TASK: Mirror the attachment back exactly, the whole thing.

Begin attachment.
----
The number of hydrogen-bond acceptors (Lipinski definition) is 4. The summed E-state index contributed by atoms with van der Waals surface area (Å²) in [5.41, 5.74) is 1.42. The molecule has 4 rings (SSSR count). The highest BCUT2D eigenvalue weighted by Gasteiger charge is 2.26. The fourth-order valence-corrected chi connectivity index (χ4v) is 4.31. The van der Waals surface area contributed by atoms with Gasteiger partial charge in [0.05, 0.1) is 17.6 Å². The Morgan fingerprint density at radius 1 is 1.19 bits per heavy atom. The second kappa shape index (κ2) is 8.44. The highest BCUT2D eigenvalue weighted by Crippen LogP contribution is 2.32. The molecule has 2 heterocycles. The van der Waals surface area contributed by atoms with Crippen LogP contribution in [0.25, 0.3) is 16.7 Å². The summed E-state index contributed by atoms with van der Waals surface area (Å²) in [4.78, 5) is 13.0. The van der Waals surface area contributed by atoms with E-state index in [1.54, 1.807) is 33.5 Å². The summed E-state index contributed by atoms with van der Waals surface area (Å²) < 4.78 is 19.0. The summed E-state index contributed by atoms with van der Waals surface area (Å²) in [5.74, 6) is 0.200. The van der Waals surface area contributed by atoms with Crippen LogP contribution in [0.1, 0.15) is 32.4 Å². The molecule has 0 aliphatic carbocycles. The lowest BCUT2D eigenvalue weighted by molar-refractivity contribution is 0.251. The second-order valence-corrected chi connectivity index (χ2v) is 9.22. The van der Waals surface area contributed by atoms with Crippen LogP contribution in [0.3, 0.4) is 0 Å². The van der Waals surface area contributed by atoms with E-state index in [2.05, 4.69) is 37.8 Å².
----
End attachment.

The number of hydrogen-bond acceptors (Lipinski definition) is 4. The summed E-state index contributed by atoms with van der Waals surface area (Å²) in [5.41, 5.74) is 1.42. The molecule has 4 rings (SSSR count). The highest BCUT2D eigenvalue weighted by Gasteiger charge is 2.26. The fourth-order valence-corrected chi connectivity index (χ4v) is 4.31. The van der Waals surface area contributed by atoms with Gasteiger partial charge in [0.05, 0.1) is 17.6 Å². The Morgan fingerprint density at radius 1 is 1.19 bits per heavy atom. The second kappa shape index (κ2) is 8.44. The highest BCUT2D eigenvalue weighted by Crippen LogP contribution is 2.32. The molecule has 2 heterocycles. The van der Waals surface area contributed by atoms with Crippen LogP contribution in [0.25, 0.3) is 16.7 Å². The summed E-state index contributed by atoms with van der Waals surface area (Å²) in [4.78, 5) is 13.0. The van der Waals surface area contributed by atoms with E-state index in [1.54, 1.807) is 33.5 Å². The summed E-state index contributed by atoms with van der Waals surface area (Å²) < 4.78 is 19.0. The summed E-state index contributed by atoms with van der Waals surface area (Å²) in [5.74, 6) is 0.200. The van der Waals surface area contributed by atoms with Crippen LogP contribution in [0.1, 0.15) is 32.4 Å². The molecule has 0 aliphatic carbocycles. The lowest BCUT2D eigenvalue weighted by molar-refractivity contribution is 0.251. The second-order valence-corrected chi connectivity index (χ2v) is 9.22. The van der Waals surface area contributed by atoms with Crippen LogP contribution in [0.3, 0.4) is 0 Å². The van der Waals surface area contributed by atoms with E-state index in [2.05, 4.69) is 37.8 Å².